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Evaluation of Mindfulness-Based Cognitive Therapy to Reduce Psychological Distress and to Promote Well-Being: A Pilot Study in a Primary Health Care Setting
SAGE Open
Format: Journal Article
Publication Year: 2016
Pages: 215824401666954
Source ID: shanti-sources-67526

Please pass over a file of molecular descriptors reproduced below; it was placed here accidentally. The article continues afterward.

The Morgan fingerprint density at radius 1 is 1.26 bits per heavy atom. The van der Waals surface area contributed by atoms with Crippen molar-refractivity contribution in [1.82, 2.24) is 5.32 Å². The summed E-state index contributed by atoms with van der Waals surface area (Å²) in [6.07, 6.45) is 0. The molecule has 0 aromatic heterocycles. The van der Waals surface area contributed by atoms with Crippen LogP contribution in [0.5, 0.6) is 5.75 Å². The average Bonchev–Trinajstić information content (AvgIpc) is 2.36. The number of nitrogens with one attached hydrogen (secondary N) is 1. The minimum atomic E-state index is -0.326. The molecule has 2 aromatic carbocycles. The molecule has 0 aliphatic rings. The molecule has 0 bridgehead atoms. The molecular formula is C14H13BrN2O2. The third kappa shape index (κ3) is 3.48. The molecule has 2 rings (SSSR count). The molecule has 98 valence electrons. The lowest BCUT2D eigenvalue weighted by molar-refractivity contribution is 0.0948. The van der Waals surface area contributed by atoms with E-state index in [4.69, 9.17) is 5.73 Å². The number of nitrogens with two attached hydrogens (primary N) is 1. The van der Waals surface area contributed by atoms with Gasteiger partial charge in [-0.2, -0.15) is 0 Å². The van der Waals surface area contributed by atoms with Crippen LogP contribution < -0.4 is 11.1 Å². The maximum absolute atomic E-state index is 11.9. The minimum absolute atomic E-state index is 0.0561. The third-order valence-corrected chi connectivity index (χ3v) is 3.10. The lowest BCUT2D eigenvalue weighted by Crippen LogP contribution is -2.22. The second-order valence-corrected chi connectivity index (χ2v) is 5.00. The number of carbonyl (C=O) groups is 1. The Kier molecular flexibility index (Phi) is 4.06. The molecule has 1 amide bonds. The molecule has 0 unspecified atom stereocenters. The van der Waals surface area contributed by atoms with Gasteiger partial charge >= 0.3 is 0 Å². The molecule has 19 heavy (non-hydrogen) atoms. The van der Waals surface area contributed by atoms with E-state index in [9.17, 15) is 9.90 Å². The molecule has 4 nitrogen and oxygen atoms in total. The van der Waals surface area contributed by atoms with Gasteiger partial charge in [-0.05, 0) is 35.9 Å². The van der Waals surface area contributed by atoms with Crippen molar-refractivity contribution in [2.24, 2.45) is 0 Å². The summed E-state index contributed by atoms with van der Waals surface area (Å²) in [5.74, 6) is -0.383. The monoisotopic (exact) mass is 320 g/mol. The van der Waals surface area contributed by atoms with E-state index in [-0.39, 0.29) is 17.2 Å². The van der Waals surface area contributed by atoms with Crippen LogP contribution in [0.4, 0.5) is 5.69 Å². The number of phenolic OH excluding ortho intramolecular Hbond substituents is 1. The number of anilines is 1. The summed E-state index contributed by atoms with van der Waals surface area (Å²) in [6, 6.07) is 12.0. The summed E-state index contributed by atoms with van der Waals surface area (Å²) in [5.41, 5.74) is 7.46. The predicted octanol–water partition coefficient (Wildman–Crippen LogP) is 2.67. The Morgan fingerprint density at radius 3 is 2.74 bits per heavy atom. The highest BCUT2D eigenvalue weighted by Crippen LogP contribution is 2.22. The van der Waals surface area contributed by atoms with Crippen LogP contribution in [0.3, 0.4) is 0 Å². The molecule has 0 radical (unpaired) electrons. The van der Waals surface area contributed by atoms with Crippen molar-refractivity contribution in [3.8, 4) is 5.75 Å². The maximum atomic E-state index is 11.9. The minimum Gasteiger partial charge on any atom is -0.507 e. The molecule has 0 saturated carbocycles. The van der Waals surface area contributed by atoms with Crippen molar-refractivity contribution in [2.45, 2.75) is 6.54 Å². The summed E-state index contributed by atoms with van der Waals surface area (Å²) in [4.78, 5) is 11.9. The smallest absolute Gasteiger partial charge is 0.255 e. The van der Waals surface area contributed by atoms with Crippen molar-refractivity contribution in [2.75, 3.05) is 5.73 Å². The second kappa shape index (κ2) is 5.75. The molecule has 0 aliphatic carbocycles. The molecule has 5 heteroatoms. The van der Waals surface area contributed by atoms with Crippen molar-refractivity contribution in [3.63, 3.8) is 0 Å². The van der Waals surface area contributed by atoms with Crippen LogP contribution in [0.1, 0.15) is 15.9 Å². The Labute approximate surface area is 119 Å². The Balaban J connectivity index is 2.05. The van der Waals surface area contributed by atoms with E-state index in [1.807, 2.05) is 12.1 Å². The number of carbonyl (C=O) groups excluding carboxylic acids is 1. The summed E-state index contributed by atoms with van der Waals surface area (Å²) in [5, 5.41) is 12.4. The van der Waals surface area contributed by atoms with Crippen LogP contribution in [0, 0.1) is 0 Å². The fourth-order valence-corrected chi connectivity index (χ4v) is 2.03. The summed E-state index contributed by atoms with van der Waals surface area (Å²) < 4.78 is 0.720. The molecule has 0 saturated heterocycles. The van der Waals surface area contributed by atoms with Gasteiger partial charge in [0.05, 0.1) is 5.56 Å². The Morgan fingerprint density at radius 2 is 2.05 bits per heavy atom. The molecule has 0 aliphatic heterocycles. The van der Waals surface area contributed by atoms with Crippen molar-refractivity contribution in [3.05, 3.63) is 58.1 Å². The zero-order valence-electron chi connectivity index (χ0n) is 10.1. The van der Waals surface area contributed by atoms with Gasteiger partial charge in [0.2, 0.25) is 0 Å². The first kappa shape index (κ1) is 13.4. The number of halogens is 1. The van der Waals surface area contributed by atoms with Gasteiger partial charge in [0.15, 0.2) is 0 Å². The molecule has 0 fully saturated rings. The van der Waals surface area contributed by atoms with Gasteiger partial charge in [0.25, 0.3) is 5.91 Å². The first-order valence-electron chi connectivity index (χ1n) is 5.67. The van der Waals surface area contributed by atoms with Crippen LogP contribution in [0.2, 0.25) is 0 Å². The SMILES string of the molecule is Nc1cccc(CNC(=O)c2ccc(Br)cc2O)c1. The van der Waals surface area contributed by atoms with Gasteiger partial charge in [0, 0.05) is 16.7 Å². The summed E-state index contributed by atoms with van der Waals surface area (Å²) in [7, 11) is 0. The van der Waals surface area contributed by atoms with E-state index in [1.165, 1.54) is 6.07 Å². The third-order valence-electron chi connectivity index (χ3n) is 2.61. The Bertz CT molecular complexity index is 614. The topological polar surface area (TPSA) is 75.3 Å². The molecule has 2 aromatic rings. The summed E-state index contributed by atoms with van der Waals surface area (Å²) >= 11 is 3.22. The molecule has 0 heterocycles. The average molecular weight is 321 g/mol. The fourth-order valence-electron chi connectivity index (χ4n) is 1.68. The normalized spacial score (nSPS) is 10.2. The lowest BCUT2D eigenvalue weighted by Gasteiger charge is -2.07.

Abstract: The objective of this study was to assess the effectiveness of an 8-week mindfulness-based cognitive therapy (MBCT) group intervention to reduce psychological distress as well as to strengthen self-esteem, resilience, and general well-being for individuals living with a chronic illness and/or other health challenges. This pilot study employed a pre–posttest design to evaluate the outcome of the intervention for individuals receiving care in a Community and Family Medicine department and a Women’s Health Centre located in an urban downtown hospital. A total of 42 patients were enrolled in the study and 35 participants completed the intervention. Thirty-five of 42 enrolled participants completed the intervention. Twenty-eight participants completed the pretest and posttest assessments, which demonstrated statistically significant improvement on most outcome measures, including the Center for Epidemiological Studies–Depression Rating Scale (CES-D), Depression Anxiety Stress Scale (DASS), Affect Balance Scale (ABS), the Resilience Scale (RS), and the Five-Item World Health Organization Well-Being Index (WHO-5). Large effect sizes were observed for the CES-D, the ABS, and the DASS Stress subscale. Observed improvements were sustained at 4 weeks posttreatment. Results are consistent with studies indicating that MBCT offers promise in alleviating psychological distress for those who are seeking care in primary health care settings. Continued focus on how to best implement MBCT in primary health care, particularly for those with comorbid physical and mental health conditions, supports the World Health Organization’s recommendation to integrate evidence-based mental health care within primary health care to promote equitable access to care for those most in need.